New York City plans to move ahead with its blended learning approach for all public school children in the fall — if its approved by the state, Mayor Bill de Blasio said Monday.
During a coronavirus briefing, the mayor responded to reports that Israel is readjusting its fall reopening plan to allow students between kindergarten through fourth grade to return to the classroom full time, while students in higher grades learn from home.
The decision was reportedly tied to medical evidence suggesting children under 10 rarely spread COVID-19.
De Blasio said he has read those reports, but noted that New York City has a very different set of circumstances than Israel.
“We will look at any and all options, but we’re very careful and cautious here. We were the place that was the epicenter,” the mayor said. “Thank God we’ve made a lot of progress. We’re not going to let it slip away.”
De Blasio also said Israel doesn’t have the same level of density as New York City.
“So I think our approach would be particularly cautious and we also have just a space reality in schools to think about,” the mayor added. “I would say that’s not on the front-burner right now. We’re going to see how things go and see how we evolve over time, but right now, the blended learning approach that we’ve described is Plan A.”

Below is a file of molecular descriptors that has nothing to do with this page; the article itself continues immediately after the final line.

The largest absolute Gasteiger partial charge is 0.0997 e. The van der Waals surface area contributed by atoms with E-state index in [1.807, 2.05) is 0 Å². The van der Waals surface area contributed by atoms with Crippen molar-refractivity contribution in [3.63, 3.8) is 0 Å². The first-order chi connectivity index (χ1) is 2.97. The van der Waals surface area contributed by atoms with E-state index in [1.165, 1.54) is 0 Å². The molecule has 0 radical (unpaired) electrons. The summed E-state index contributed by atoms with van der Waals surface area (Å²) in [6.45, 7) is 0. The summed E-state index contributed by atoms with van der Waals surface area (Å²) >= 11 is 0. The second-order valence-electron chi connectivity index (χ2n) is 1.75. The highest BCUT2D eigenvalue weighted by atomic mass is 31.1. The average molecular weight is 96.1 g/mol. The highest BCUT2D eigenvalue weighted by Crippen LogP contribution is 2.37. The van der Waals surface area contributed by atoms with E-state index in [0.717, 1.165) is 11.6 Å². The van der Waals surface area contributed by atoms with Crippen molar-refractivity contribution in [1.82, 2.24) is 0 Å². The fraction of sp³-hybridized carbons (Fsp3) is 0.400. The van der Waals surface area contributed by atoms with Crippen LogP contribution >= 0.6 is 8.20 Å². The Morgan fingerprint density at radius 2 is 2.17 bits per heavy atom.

The city Department of Education is submitting to the state a fall reopening plan that features blended learning, a mix of in-person and remote education for students in the next academic year.
State officials are expected to make individualized decisions on whether school districts can reopen in the first week of August.
Whether a school district can reopen will be based on a state formula that considers several factors, including if the region is in Phase 4 and if the daily infection rate remains below 5% over a 14-day average, according to Gov. Andrew Cuomo.
The governor also said schools will close if the regional infection rate becomes greater than 9% using a seven-day average after Aug. 1.
PIX11’s Kristine Garcia and Mark Sundstrom contributed to this report.